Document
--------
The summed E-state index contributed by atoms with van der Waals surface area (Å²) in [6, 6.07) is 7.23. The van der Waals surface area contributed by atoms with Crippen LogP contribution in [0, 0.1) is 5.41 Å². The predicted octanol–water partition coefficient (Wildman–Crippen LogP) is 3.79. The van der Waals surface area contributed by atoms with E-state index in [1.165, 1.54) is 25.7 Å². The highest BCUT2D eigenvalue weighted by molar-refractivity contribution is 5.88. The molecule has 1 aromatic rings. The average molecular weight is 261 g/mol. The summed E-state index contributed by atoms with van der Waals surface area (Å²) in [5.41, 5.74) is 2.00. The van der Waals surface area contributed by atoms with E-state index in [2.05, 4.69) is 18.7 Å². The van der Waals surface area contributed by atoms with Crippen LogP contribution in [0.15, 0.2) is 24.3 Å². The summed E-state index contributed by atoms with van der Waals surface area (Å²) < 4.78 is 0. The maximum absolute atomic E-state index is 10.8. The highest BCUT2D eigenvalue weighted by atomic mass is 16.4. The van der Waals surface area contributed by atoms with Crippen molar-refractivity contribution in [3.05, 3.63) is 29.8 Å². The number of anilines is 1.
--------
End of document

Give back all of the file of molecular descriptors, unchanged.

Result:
The summed E-state index contributed by atoms with van der Waals surface area (Å²) in [6, 6.07) is 7.23. The van der Waals surface area contributed by atoms with Crippen LogP contribution in [0, 0.1) is 5.41 Å². The predicted octanol–water partition coefficient (Wildman–Crippen LogP) is 3.79. The van der Waals surface area contributed by atoms with E-state index in [1.165, 1.54) is 25.7 Å². The highest BCUT2D eigenvalue weighted by molar-refractivity contribution is 5.88. The molecule has 1 aromatic rings. The average molecular weight is 261 g/mol. The summed E-state index contributed by atoms with van der Waals surface area (Å²) in [5.41, 5.74) is 2.00. The van der Waals surface area contributed by atoms with E-state index in [2.05, 4.69) is 18.7 Å². The van der Waals surface area contributed by atoms with Crippen LogP contribution in [0.15, 0.2) is 24.3 Å². The summed E-state index contributed by atoms with van der Waals surface area (Å²) < 4.78 is 0. The maximum absolute atomic E-state index is 10.8. The highest BCUT2D eigenvalue weighted by atomic mass is 16.4. The van der Waals surface area contributed by atoms with Crippen molar-refractivity contribution in [3.05, 3.63) is 29.8 Å². The number of anilines is 1.